No shame.


Proof I was there. 
I won't share all 200 pictures with you, but if you ever want to sit down and look at the beautiful detail put into these hobbit holes, I would be more than happy to nerd out with you over some coffee and show you everything. (Genna, I know you're taking me up on this. You have no choice, really.)

And two, I splurged on the epic CANYON SWING in Queenstown! Basically, this is what it looked like.

Talk about a gorgeous location.
So I jumped twice! The first time they released me upside down, and the second time I launched myself off a mini slide. (I'm at my playground. Of course I'm going to pick the slide.)

When I wasn't splurging my money on silly activities like this, I would love to just walk around the cities/towns, take pictures, people watch, and drink coffee.

I loved Wellington, the windy capital of NZ. Quirky, vibrant, classy. It was the only place in NZ that I visited and thought, "I could come back and work here for a few years."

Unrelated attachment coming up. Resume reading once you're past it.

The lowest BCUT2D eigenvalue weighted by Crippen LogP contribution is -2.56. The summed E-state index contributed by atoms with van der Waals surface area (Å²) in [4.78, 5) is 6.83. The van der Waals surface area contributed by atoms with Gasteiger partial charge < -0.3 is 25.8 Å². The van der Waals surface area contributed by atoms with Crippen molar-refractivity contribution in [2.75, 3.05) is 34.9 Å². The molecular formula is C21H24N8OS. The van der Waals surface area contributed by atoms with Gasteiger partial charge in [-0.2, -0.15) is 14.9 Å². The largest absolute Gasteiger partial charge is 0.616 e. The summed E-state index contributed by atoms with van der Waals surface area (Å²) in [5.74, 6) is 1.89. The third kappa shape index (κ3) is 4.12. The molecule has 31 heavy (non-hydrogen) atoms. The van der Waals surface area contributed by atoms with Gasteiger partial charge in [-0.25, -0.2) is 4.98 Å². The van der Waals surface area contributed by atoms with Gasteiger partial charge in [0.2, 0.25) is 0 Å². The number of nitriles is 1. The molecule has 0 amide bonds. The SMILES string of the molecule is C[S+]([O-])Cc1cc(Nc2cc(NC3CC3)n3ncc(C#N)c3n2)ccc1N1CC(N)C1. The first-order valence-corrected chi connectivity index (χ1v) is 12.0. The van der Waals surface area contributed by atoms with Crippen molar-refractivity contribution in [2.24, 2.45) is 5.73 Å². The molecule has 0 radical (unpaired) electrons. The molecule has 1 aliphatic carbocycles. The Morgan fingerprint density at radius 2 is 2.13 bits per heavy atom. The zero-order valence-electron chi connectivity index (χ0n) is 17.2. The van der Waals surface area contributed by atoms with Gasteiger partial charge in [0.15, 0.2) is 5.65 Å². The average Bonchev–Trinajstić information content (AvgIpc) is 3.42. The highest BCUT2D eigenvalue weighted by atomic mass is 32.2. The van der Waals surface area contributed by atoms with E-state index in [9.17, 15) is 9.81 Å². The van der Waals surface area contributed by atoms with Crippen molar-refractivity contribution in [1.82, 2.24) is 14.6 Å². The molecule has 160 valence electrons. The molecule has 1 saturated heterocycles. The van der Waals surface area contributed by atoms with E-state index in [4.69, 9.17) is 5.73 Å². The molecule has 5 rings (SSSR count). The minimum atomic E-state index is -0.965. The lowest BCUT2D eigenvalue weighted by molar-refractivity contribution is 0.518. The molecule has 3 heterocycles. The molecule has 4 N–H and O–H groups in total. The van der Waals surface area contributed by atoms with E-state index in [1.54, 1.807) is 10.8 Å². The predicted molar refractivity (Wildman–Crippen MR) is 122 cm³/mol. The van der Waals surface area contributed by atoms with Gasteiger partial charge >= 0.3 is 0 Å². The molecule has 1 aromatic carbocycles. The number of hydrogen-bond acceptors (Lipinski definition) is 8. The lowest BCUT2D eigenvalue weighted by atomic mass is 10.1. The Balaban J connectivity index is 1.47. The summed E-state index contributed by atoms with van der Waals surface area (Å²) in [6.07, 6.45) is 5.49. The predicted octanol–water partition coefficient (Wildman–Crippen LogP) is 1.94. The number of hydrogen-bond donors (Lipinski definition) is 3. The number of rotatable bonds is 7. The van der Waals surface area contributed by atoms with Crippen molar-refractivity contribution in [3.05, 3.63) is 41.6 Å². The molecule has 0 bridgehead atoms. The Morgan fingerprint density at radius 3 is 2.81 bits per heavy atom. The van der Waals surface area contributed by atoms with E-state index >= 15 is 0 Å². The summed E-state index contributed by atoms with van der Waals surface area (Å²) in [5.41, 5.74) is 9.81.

Auckland is the largest city in New Zealand - the international hub - and is home to about 1.5 million people. Lots of New Zealanders dislike Auckland and dismiss it as 'just another city', but I thought it was nice. Since I'm a tourist, I made sure to take lots of pictures of the sky tower and even paid the $25 to take the elevator to the top.


A view from the top of the sky tower.

Wellington and Auckland are the major NZ cities. Most of our bus tour, however, was scheduled around places 'off the beaten track.' So, for example, we went to a couple of places that were an hour away from the nearest town.